Tuesday, January 28, 2014

Safely back to High Camp (19,600ft), Tired but a Happy Camper!

If you read my previous blog entry, you know that Randy achieved one of the most ambitious goals of his life and managed to stand on the summit today of Aconcagua, a whopping 22,841 ft! To give you a sense of just how enormous this mountain is, here's a picture of Aconcagua from a distance.  It's gigantic, towering over all the mountains in the Andes, the highest point in South America.  In the second picture you get a sense of why they had to trek three days and 23 miles through the Vacas Valley to even get to Base Camp at 14,000 where the real fun began!

Hearing Randy's voice from the summit today was truly one of those special moments in life that I'll never forget.  He was very emotional, thankful for all the support, humbled by how this mountain had kicked even his Ironman-trained butt, exhausted, exhilarated, and mostly just 100% ecstatic.   Back home in the land of abundant oxygen in little old Delaware, I was also ecstatic, proud, shocked (but not totally), excited, and mostly relieved that he was okay.  Also relieved that he had managed to go back and get it done -- achieve this aggressive goal that had been nagging him since he was forced to turn back after 20,000 ft last year with fluid-filled lungs.  And relieved because, well you KNOW Randy, we just might have been in this exact same position next year as he went for round 3.  But here we are and he did it.  Amazing.  Who knows what's next, but right now we'll settle for celebrating this victory!

So now the details.  I spoke at length to him a while back and they had made it roundtrip back to Camp 3 (19,600) in about a little over 12 hours.  They took 9:15 to summit, stayed up there celebrating and taking in the breathtaking views (below) for about half an hour, and then came down in about 2.5 hours.

Views of the sheer south face from the Top

The day started very early for them, still dark at 5am as they plowed through a foot of new snow heading out to the first major landmark at 21,000 ft, Independenzia Hut.  It was bitterly cold and extremely slow going in the deep snow, and the wind was raging.  After about a half hour, the two sisters determined they needed to head back.  The rest of them kept moving on the long traverse and steep ascent up to the "Cave" which marks the start of the notorious Canaleta, one of the most physically demanding challenges in all of climbing .  His teammates, Bo and Randy, made it about 3/4 of the way to the Cave, and then they too determined they needed to call it a day.  So that left Randy, head guide JJ, and "young bucks" Todd and Tom from Miami.  At that point the wind was gusting and with the frigid temps, they couldn't risk one bit of exposed skin. Once at the Cave, it took 1.5 hours to traverse and climb the steep Canaleta (picture below).  Randy thought once they climbed that part, the summit would be close, but he got to the top of the Canaleta, saw how far away the summit was, and his first thought was, "Holy S%#$*  this is going to take forever!"  He said he was definitely "close to the edge".  Well, thankfully, it didn't take forever, but it did take another hour and a half, even though Randy said at this point they were very excited and moving well.  Once at the summit they all slapped five and celebrated, and then Randy took out his video to capture the moment.  He fished out the picture collage he had brought up with him, one of all of us (the 4 kids and me), his parents, our adorable and adored little dog Roxy, and I think at that moment he was full of awe; as if in a moment he comprehended the enormity of his accomplishment and the depth of his gratitude for the love and support of his family and friends.  I know he broke down then and when he called me a few moments later, he was still pretty choked up.  It is rare in life when in one instant in time we have the gift of clarity of purpose and at the same time a wave of pride but also humility and gratitude.  Certainly a very overwhelming experience!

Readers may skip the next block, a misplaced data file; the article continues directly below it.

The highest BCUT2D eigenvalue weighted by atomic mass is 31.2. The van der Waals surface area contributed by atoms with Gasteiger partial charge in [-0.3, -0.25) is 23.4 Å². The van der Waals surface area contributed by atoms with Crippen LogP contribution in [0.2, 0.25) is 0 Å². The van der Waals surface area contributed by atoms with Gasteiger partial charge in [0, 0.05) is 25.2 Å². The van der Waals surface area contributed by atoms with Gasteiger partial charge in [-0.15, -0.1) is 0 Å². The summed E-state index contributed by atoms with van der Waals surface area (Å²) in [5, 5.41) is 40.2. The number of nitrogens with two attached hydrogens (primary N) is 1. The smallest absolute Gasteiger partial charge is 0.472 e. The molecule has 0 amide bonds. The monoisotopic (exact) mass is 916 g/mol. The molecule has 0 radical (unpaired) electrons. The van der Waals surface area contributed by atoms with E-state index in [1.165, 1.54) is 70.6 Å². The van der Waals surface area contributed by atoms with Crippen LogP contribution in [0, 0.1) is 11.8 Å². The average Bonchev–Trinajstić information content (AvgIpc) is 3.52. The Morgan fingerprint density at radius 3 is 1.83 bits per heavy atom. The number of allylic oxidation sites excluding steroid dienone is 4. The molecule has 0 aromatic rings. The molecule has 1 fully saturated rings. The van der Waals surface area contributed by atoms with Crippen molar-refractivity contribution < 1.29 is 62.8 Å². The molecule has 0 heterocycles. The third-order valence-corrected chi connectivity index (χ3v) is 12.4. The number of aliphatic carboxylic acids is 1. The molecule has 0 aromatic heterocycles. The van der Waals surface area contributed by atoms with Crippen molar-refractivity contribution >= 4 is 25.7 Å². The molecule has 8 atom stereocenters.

Steep traverse on the way up

The descent from the summit was very steep, slippery, and snowy and Randy had decided he was not going to trip and start sliding, so he took his time and stopped when he needed to.  Even though Randy knows he was the slowest of the 4, JJ said it was one of the fastest descents ever.  Back at Camp 3, Randy was feeling "a little tired, a little dehydrated, but overall really good".  For the first time on this trip, I heard a bit of a cough, a "mountain hack" Randy called it, but that is pretty par for the course up there.  The day had been really cold; in fact one of the other climbers, Tom, did get a bit of frostbite on his face.  But our old faithful, Randy, at 56 years of age, managed incredibly well, didn't he?

Tomorrow they will pack up and head down to Base Camp around 10.  It should take them about 4 hours to get down to Base Camp, even though it took 9 days to get from Base Camp to Camp 3!  Funny how gravity works.  Randy said it will feel so good to descend back to the land of thicker air and back at Base Camp tomorrow they will have a big dinner and maybe even a beer to celebrate.

Randy took a ton of pictures and videos.  So now you've read the book.   I know I can't wait to see the movie!  : )

1 comment:

Dave said...

Great Job RC!